“There are several things in this unpeaceful world today,” Fatama* told the Women’s Refugee Commission (WRC) in June 2019. “If you are giving birth frequently and if something happens, which [child] will you carry, which one will you pack, and which one will you leave? I have had a contraceptive in my body now for five years, and I am begging God to continue giving me rest [from childbirth].”
We met Fatama, a woman in her early 20s living in a camp for internally displaced persons (IDPs), during our trip last summer to document contraceptive service delivery for displaced and conflict-affected women and girls in Borno State, Nigeria.
An estimated 1.7 million women and girls of reproductive age have been forcibly displaced in northeastern Nigeria due to a violent insurgency led by fundamentalist extremists, including Boko Haram. Women and girls do not stop needing – or wanting – contraceptives during a crisis. Women and girls affected by the insurgency in Borno State reported wanting to delay or space pregnancies. In fact, they said that they had higher demand for contraceptives after displacement.
Women and girls displaced by conflict or crisis have the right to choose whether and when they have children and to avoid the consequences of unintended pregnancies. This holds true especially now, during the COVID-19 crisis.
Rise in Gender-Based Violence Increases Need for Comprehensive Contraceptive Services
Gender-based violence (GBV) has increased by 25% globally due to COVID-19, which means women and girls are at heightened risk of sexually transmitted infections (STIs), unintended pregnancies, and unsafe abortions. They need uninterrupted care and access to contraceptives that protect them from these adverse health outcomes and to prevent disability, morbidity, and mortality.
In the IDP camps in Borno State, WRC found that short-acting contraceptive methods, such as oral contraceptive pills and male condoms, were widely available, but emergency contraception (EC) was much less available. EC is the only method of pregnancy prevention that can be taken after unprotected sex. It is especially important in contexts of sexual violence because it prevents the traumatic consequences of rape-related pregnancies.
Long-acting contraceptive methods, such as implants and IUDs, were also less available. Increasing access to information and availability of long-acting contraceptives is essential so women have the option of preventing pregnancies for an extended period without the need to return to the health facility monthly or every few months. At the same time, male condoms, and female condoms should continue to be made available to provide dual protection against unwanted pregnancies and STIs.
COVID-19 Restricts Access to Contraceptive Services
Our case study found that women and girls desperately want to use contraceptives; however, huge barriers remain, especially for adolescent girls and unmarried women who face elevated levels of community stigma and ostracization for accessing services. Women reported leaving the IDP camps to access contraceptive services without being seen. If movement is restricted due to COVID-19, women may not be willing to risk ostracization for contraception.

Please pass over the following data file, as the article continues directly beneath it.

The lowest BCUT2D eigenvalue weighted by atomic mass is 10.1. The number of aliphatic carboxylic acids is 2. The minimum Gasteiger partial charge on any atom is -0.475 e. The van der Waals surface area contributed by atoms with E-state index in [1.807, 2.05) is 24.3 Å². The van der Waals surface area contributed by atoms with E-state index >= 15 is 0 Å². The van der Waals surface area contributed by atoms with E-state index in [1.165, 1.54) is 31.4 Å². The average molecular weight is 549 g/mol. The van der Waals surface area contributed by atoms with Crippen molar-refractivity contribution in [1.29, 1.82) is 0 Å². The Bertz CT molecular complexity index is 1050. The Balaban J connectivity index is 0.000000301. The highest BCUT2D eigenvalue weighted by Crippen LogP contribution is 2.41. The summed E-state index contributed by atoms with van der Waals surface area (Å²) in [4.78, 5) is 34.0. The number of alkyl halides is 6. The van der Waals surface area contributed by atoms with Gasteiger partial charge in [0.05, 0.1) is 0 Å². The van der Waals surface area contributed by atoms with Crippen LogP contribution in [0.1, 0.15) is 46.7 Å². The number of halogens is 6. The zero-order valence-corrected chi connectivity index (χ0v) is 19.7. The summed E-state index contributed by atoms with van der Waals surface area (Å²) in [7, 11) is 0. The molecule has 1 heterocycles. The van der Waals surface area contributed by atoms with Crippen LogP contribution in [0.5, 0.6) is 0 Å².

It is important to sustain the availability of all methods, including EC and long-acting methods, and to inform the community through radio and other means about where these services are available. In settings where women and girls face restricted movement, strategies such as remote counseling and pharmacy or community health worker distribution of EC and three-month supplies of ongoing contraceptives should be considered.
Disrupted Contraceptive Supply Chains During COVID-19 Will Lead to Unsafe Abortions
Recent reports show that supply chains for contraceptive commodities have been negatively impacted by the coronavirus pandemic, which will result in unintended pregnancies and lead to women and girls seeking abortion care. Although abortion in Nigeria is legal only when the woman’s life is endangered, women and girls told us abortions in other instances do occur. Women, mostly girls, resort to unsafe and clandestine abortion methods, such as using herbs or detergents or drinking dissolved eyeliner. Some women reported accessing misoprostol, a safe abortion drug, at the pharmacy. However, with the supply chain disrupted by the pandemic, misoprostol will likely become less available and unsafe abortion methods may be women’s and girls’ only option to end their pregnancies.
COVID-19 Strains Health Systems
COVID-19 is putting a huge strain on health services even in countries with sophisticated health systems. Of the seven health facilities we visited in Borno State that offered contraceptive services, four did not have a functioning water supply, three did not have electricity, and only two had the minimum infection prevention supplies. These facilities would not meet the minimal water, sanitation, hygiene, and waste management guidance necessary to protect women and health providers from COVID-19. Health facilities delivering contraceptive services must be bolstered to ensure women and girls are receiving, safe, effective, and quality services.
Given the likelihood of barriers to contraceptives, as well as other contraceptive service delivery challenges during the pandemic, it is imperative that governments, UN agencies, and international nongovernmental organizations take immediate and proactive action. They must prioritize contraceptive service delivery if Fatama is to get her desire for a continued break from childbirth. If we do not act now to ensure the continuity of contraceptive services, morbidity and mortality resulting from unintended pregnancies during the COVID-19 pandemic will surely increase. We must not let this happen.
Source: Women’s Refugee Commission